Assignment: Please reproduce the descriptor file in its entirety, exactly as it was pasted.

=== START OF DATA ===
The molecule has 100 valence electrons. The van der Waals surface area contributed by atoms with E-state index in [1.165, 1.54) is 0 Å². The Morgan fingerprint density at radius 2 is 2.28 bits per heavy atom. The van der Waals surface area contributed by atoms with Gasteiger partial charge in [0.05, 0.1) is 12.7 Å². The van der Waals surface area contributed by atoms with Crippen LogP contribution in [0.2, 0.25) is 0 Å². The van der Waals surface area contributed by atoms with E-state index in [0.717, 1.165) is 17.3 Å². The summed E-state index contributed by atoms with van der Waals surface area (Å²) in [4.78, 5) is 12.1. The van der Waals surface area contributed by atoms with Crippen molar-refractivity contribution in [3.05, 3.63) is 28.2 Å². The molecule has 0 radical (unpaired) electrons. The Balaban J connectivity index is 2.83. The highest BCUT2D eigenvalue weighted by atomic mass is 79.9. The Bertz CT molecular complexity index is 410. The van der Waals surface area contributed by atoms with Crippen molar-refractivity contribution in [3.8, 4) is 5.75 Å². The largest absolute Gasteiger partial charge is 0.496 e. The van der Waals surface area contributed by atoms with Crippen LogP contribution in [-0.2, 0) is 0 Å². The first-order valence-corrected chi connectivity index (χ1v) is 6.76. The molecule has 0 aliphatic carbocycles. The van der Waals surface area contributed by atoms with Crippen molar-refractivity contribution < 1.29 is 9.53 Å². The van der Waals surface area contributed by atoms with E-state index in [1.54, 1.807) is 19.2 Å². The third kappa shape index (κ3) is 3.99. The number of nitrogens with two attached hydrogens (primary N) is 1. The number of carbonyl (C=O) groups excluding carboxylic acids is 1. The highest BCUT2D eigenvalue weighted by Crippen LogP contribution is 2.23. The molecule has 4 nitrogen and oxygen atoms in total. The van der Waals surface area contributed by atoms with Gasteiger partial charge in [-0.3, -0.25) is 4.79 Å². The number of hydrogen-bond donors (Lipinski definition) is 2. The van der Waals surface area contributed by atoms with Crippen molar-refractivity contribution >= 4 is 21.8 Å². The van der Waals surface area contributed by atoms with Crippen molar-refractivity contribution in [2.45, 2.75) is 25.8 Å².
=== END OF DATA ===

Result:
The molecule has 100 valence electrons. The van der Waals surface area contributed by atoms with E-state index in [1.165, 1.54) is 0 Å². The Morgan fingerprint density at radius 2 is 2.28 bits per heavy atom. The van der Waals surface area contributed by atoms with Gasteiger partial charge in [0.05, 0.1) is 12.7 Å². The van der Waals surface area contributed by atoms with Crippen LogP contribution in [0.2, 0.25) is 0 Å². The van der Waals surface area contributed by atoms with E-state index in [0.717, 1.165) is 17.3 Å². The summed E-state index contributed by atoms with van der Waals surface area (Å²) in [4.78, 5) is 12.1. The van der Waals surface area contributed by atoms with Crippen molar-refractivity contribution in [3.05, 3.63) is 28.2 Å². The molecule has 0 radical (unpaired) electrons. The Balaban J connectivity index is 2.83. The highest BCUT2D eigenvalue weighted by atomic mass is 79.9. The Bertz CT molecular complexity index is 410. The van der Waals surface area contributed by atoms with Crippen molar-refractivity contribution in [3.8, 4) is 5.75 Å². The largest absolute Gasteiger partial charge is 0.496 e. The van der Waals surface area contributed by atoms with Crippen LogP contribution in [-0.2, 0) is 0 Å². The first-order valence-corrected chi connectivity index (χ1v) is 6.76. The molecule has 0 aliphatic carbocycles. The van der Waals surface area contributed by atoms with Crippen molar-refractivity contribution < 1.29 is 9.53 Å². The van der Waals surface area contributed by atoms with E-state index in [1.54, 1.807) is 19.2 Å². The third kappa shape index (κ3) is 3.99. The number of nitrogens with two attached hydrogens (primary N) is 1. The number of carbonyl (C=O) groups excluding carboxylic acids is 1. The highest BCUT2D eigenvalue weighted by Crippen LogP contribution is 2.23. The molecule has 4 nitrogen and oxygen atoms in total. The van der Waals surface area contributed by atoms with Gasteiger partial charge in [-0.3, -0.25) is 4.79 Å². The number of hydrogen-bond donors (Lipinski definition) is 2. The van der Waals surface area contributed by atoms with Crippen molar-refractivity contribution >= 4 is 21.8 Å². The van der Waals surface area contributed by atoms with Crippen molar-refractivity contribution in [2.45, 2.75) is 25.8 Å².